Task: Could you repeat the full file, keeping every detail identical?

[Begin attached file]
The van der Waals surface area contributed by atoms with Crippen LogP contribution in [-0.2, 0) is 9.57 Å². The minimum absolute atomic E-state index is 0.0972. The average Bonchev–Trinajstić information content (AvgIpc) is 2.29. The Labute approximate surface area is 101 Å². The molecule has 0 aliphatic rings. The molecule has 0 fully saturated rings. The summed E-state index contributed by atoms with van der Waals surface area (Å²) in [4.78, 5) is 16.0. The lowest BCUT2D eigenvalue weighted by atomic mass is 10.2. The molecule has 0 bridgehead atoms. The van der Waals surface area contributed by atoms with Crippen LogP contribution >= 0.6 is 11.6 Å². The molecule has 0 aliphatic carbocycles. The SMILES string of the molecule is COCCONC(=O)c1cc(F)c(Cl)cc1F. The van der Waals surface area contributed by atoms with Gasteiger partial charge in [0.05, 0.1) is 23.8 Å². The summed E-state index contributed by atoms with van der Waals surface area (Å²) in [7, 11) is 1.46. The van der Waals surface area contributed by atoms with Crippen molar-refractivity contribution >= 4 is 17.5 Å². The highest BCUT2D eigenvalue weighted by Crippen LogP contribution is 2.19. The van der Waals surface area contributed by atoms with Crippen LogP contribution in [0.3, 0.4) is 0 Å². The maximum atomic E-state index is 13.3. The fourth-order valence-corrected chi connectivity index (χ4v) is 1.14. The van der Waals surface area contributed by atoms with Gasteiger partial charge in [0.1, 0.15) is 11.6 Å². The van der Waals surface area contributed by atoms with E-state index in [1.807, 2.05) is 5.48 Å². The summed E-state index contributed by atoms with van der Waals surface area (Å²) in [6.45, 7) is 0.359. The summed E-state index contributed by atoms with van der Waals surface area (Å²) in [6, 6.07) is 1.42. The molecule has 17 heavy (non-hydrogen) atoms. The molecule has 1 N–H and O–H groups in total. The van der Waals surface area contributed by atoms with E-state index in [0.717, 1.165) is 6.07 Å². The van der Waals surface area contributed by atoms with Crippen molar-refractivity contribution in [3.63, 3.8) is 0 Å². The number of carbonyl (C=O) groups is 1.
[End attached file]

The van der Waals surface area contributed by atoms with Crippen LogP contribution in [-0.2, 0) is 9.57 Å². The minimum absolute atomic E-state index is 0.0972. The average Bonchev–Trinajstić information content (AvgIpc) is 2.29. The Labute approximate surface area is 101 Å². The molecule has 0 aliphatic rings. The molecule has 0 fully saturated rings. The summed E-state index contributed by atoms with van der Waals surface area (Å²) in [4.78, 5) is 16.0. The lowest BCUT2D eigenvalue weighted by atomic mass is 10.2. The molecule has 0 bridgehead atoms. The van der Waals surface area contributed by atoms with Crippen LogP contribution >= 0.6 is 11.6 Å². The molecule has 0 aliphatic carbocycles. The SMILES string of the molecule is COCCONC(=O)c1cc(F)c(Cl)cc1F. The van der Waals surface area contributed by atoms with Gasteiger partial charge in [0.05, 0.1) is 23.8 Å². The summed E-state index contributed by atoms with van der Waals surface area (Å²) in [7, 11) is 1.46. The van der Waals surface area contributed by atoms with Crippen molar-refractivity contribution >= 4 is 17.5 Å². The highest BCUT2D eigenvalue weighted by Crippen LogP contribution is 2.19. The van der Waals surface area contributed by atoms with Crippen LogP contribution in [0.3, 0.4) is 0 Å². The maximum atomic E-state index is 13.3. The fourth-order valence-corrected chi connectivity index (χ4v) is 1.14. The van der Waals surface area contributed by atoms with Gasteiger partial charge in [0.1, 0.15) is 11.6 Å². The van der Waals surface area contributed by atoms with E-state index in [1.807, 2.05) is 5.48 Å². The summed E-state index contributed by atoms with van der Waals surface area (Å²) in [6.45, 7) is 0.359. The summed E-state index contributed by atoms with van der Waals surface area (Å²) in [6, 6.07) is 1.42. The molecule has 17 heavy (non-hydrogen) atoms. The molecule has 1 N–H and O–H groups in total. The van der Waals surface area contributed by atoms with E-state index in [0.717, 1.165) is 6.07 Å². The van der Waals surface area contributed by atoms with Crippen molar-refractivity contribution in [3.63, 3.8) is 0 Å². The number of carbonyl (C=O) groups is 1.